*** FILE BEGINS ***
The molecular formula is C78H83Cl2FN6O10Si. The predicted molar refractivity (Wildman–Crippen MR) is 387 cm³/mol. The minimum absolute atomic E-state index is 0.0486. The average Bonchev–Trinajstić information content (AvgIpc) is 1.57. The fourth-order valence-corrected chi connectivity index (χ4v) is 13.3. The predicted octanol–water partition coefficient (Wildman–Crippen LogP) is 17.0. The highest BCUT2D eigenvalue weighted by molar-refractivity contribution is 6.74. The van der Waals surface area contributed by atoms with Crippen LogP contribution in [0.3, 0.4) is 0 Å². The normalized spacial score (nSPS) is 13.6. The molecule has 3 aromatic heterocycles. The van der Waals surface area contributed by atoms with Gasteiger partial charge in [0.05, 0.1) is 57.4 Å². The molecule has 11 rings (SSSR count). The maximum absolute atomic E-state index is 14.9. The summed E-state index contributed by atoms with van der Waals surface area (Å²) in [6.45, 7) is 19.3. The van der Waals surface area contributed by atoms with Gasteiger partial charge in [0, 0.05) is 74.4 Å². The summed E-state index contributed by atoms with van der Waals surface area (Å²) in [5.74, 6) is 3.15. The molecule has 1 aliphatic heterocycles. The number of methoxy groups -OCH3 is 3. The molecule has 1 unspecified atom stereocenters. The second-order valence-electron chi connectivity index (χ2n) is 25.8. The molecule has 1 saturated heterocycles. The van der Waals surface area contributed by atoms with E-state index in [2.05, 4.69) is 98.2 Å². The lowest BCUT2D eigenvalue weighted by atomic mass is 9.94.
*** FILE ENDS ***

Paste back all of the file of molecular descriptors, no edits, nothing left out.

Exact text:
The molecular formula is C78H83Cl2FN6O10Si. The predicted molar refractivity (Wildman–Crippen MR) is 387 cm³/mol. The minimum absolute atomic E-state index is 0.0486. The average Bonchev–Trinajstić information content (AvgIpc) is 1.57. The fourth-order valence-corrected chi connectivity index (χ4v) is 13.3. The predicted octanol–water partition coefficient (Wildman–Crippen LogP) is 17.0. The highest BCUT2D eigenvalue weighted by molar-refractivity contribution is 6.74. The van der Waals surface area contributed by atoms with Crippen LogP contribution in [0.3, 0.4) is 0 Å². The normalized spacial score (nSPS) is 13.6. The molecule has 3 aromatic heterocycles. The van der Waals surface area contributed by atoms with Gasteiger partial charge in [0.05, 0.1) is 57.4 Å². The molecule has 11 rings (SSSR count). The maximum absolute atomic E-state index is 14.9. The summed E-state index contributed by atoms with van der Waals surface area (Å²) in [6.45, 7) is 19.3. The van der Waals surface area contributed by atoms with Gasteiger partial charge in [0, 0.05) is 74.4 Å². The summed E-state index contributed by atoms with van der Waals surface area (Å²) in [5.74, 6) is 3.15. The molecule has 1 aliphatic heterocycles. The number of methoxy groups -OCH3 is 3. The molecule has 1 unspecified atom stereocenters. The second-order valence-electron chi connectivity index (χ2n) is 25.8. The molecule has 1 saturated heterocycles. The van der Waals surface area contributed by atoms with E-state index in [2.05, 4.69) is 98.2 Å². The lowest BCUT2D eigenvalue weighted by atomic mass is 9.94.